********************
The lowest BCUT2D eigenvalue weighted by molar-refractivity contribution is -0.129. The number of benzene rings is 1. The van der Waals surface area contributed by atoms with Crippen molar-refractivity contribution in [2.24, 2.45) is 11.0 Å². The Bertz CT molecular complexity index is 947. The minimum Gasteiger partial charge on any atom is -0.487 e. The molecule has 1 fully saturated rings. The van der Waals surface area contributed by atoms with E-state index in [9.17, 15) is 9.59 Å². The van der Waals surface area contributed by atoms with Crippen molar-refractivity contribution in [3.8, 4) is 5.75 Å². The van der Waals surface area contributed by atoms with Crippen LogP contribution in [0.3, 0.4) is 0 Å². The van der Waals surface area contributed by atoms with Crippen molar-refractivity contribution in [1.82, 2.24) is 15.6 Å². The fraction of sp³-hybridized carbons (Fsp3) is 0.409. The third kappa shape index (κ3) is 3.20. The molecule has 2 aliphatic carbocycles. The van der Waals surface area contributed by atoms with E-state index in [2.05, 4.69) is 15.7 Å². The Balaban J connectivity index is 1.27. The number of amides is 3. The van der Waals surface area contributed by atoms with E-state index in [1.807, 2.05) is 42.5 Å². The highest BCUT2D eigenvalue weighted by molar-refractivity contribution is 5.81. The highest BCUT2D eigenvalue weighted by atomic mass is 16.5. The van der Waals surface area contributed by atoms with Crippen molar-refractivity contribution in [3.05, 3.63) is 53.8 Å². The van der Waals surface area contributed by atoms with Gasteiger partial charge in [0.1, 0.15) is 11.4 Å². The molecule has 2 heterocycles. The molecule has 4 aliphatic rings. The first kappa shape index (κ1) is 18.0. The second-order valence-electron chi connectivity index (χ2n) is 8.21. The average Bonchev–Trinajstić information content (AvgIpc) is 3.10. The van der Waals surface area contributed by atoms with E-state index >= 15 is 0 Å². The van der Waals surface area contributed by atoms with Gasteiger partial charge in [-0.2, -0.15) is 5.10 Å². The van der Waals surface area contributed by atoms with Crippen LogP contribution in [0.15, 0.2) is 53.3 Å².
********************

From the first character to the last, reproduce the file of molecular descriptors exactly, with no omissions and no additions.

The lowest BCUT2D eigenvalue weighted by molar-refractivity contribution is -0.129. The number of benzene rings is 1. The van der Waals surface area contributed by atoms with Crippen molar-refractivity contribution in [2.24, 2.45) is 11.0 Å². The Bertz CT molecular complexity index is 947. The minimum Gasteiger partial charge on any atom is -0.487 e. The molecule has 1 fully saturated rings. The van der Waals surface area contributed by atoms with E-state index in [9.17, 15) is 9.59 Å². The van der Waals surface area contributed by atoms with Crippen molar-refractivity contribution in [3.8, 4) is 5.75 Å². The van der Waals surface area contributed by atoms with Crippen LogP contribution in [0.3, 0.4) is 0 Å². The van der Waals surface area contributed by atoms with Crippen molar-refractivity contribution in [1.82, 2.24) is 15.6 Å². The fraction of sp³-hybridized carbons (Fsp3) is 0.409. The third kappa shape index (κ3) is 3.20. The molecule has 2 aliphatic carbocycles. The van der Waals surface area contributed by atoms with E-state index in [2.05, 4.69) is 15.7 Å². The Balaban J connectivity index is 1.27. The number of amides is 3. The van der Waals surface area contributed by atoms with E-state index in [1.807, 2.05) is 42.5 Å². The highest BCUT2D eigenvalue weighted by molar-refractivity contribution is 5.81. The highest BCUT2D eigenvalue weighted by atomic mass is 16.5. The van der Waals surface area contributed by atoms with Crippen molar-refractivity contribution in [3.05, 3.63) is 53.8 Å². The van der Waals surface area contributed by atoms with Gasteiger partial charge in [0.1, 0.15) is 11.4 Å². The molecule has 2 heterocycles. The molecule has 4 aliphatic rings. The first kappa shape index (κ1) is 18.0. The second-order valence-electron chi connectivity index (χ2n) is 8.21. The average Bonchev–Trinajstić information content (AvgIpc) is 3.10. The van der Waals surface area contributed by atoms with E-state index >= 15 is 0 Å². The van der Waals surface area contributed by atoms with Gasteiger partial charge in [-0.2, -0.15) is 5.10 Å². The van der Waals surface area contributed by atoms with Crippen LogP contribution in [0.15, 0.2) is 53.3 Å².